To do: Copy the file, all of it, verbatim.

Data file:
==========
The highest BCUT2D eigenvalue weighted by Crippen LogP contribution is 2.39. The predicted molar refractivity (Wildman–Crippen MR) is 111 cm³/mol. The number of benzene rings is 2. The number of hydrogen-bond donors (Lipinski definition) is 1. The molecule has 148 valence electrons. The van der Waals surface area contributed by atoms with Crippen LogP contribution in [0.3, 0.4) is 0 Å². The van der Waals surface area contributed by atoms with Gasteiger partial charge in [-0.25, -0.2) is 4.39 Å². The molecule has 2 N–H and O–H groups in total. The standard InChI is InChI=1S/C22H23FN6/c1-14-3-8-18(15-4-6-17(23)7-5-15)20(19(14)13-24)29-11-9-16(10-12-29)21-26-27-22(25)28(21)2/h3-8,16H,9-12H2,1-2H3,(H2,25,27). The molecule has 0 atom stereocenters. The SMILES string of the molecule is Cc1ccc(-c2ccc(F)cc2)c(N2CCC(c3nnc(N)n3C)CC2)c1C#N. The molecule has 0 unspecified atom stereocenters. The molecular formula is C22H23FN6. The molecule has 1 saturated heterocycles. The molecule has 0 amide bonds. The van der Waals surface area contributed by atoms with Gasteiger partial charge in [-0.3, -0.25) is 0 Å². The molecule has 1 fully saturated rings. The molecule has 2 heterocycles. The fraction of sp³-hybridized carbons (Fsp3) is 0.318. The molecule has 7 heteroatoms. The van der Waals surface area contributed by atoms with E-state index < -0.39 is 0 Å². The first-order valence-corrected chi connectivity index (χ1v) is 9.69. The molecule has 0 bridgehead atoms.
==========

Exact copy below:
The highest BCUT2D eigenvalue weighted by Crippen LogP contribution is 2.39. The predicted molar refractivity (Wildman–Crippen MR) is 111 cm³/mol. The number of benzene rings is 2. The number of hydrogen-bond donors (Lipinski definition) is 1. The molecule has 148 valence electrons. The van der Waals surface area contributed by atoms with Crippen LogP contribution in [0.3, 0.4) is 0 Å². The van der Waals surface area contributed by atoms with Gasteiger partial charge in [-0.25, -0.2) is 4.39 Å². The molecule has 2 N–H and O–H groups in total. The standard InChI is InChI=1S/C22H23FN6/c1-14-3-8-18(15-4-6-17(23)7-5-15)20(19(14)13-24)29-11-9-16(10-12-29)21-26-27-22(25)28(21)2/h3-8,16H,9-12H2,1-2H3,(H2,25,27). The molecule has 0 atom stereocenters. The SMILES string of the molecule is Cc1ccc(-c2ccc(F)cc2)c(N2CCC(c3nnc(N)n3C)CC2)c1C#N. The molecule has 0 unspecified atom stereocenters. The molecular formula is C22H23FN6. The molecule has 1 saturated heterocycles. The molecule has 0 amide bonds. The van der Waals surface area contributed by atoms with Gasteiger partial charge in [-0.3, -0.25) is 0 Å². The molecule has 1 fully saturated rings. The molecule has 2 heterocycles. The fraction of sp³-hybridized carbons (Fsp3) is 0.318. The molecule has 7 heteroatoms. The van der Waals surface area contributed by atoms with E-state index < -0.39 is 0 Å². The first-order valence-corrected chi connectivity index (χ1v) is 9.69. The molecule has 0 bridgehead atoms.